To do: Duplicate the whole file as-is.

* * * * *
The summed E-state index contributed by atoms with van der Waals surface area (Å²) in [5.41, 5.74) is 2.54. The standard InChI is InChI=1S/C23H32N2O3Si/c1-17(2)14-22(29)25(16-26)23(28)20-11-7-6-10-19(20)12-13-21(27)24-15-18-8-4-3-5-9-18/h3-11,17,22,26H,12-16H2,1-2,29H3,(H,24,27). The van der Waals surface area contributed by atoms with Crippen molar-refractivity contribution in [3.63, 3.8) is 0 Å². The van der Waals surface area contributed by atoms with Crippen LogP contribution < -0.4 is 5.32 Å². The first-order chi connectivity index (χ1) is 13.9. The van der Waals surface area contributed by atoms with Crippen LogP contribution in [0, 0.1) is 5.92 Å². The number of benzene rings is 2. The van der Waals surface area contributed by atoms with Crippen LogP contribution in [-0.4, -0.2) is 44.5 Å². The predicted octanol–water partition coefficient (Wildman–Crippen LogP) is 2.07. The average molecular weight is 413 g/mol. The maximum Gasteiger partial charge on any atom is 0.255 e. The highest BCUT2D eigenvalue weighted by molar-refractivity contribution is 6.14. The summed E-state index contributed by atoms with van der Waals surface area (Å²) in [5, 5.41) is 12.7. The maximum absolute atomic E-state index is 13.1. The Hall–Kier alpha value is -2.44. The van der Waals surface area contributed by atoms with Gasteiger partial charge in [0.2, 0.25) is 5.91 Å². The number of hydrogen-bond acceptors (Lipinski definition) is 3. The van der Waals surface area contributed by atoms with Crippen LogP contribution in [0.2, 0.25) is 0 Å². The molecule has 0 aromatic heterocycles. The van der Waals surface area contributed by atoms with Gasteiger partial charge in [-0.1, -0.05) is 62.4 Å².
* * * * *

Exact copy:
The summed E-state index contributed by atoms with van der Waals surface area (Å²) in [5.41, 5.74) is 2.54. The standard InChI is InChI=1S/C23H32N2O3Si/c1-17(2)14-22(29)25(16-26)23(28)20-11-7-6-10-19(20)12-13-21(27)24-15-18-8-4-3-5-9-18/h3-11,17,22,26H,12-16H2,1-2,29H3,(H,24,27). The van der Waals surface area contributed by atoms with Crippen molar-refractivity contribution in [3.63, 3.8) is 0 Å². The van der Waals surface area contributed by atoms with Crippen LogP contribution < -0.4 is 5.32 Å². The first-order chi connectivity index (χ1) is 13.9. The van der Waals surface area contributed by atoms with Crippen LogP contribution in [0, 0.1) is 5.92 Å². The number of benzene rings is 2. The van der Waals surface area contributed by atoms with Crippen LogP contribution in [-0.4, -0.2) is 44.5 Å². The predicted octanol–water partition coefficient (Wildman–Crippen LogP) is 2.07. The average molecular weight is 413 g/mol. The maximum Gasteiger partial charge on any atom is 0.255 e. The highest BCUT2D eigenvalue weighted by molar-refractivity contribution is 6.14. The summed E-state index contributed by atoms with van der Waals surface area (Å²) in [5, 5.41) is 12.7. The maximum absolute atomic E-state index is 13.1. The Hall–Kier alpha value is -2.44. The van der Waals surface area contributed by atoms with Gasteiger partial charge in [0.2, 0.25) is 5.91 Å². The number of hydrogen-bond acceptors (Lipinski definition) is 3. The van der Waals surface area contributed by atoms with Crippen LogP contribution in [0.2, 0.25) is 0 Å². The molecule has 0 aromatic heterocycles. The van der Waals surface area contributed by atoms with Gasteiger partial charge in [-0.1, -0.05) is 62.4 Å².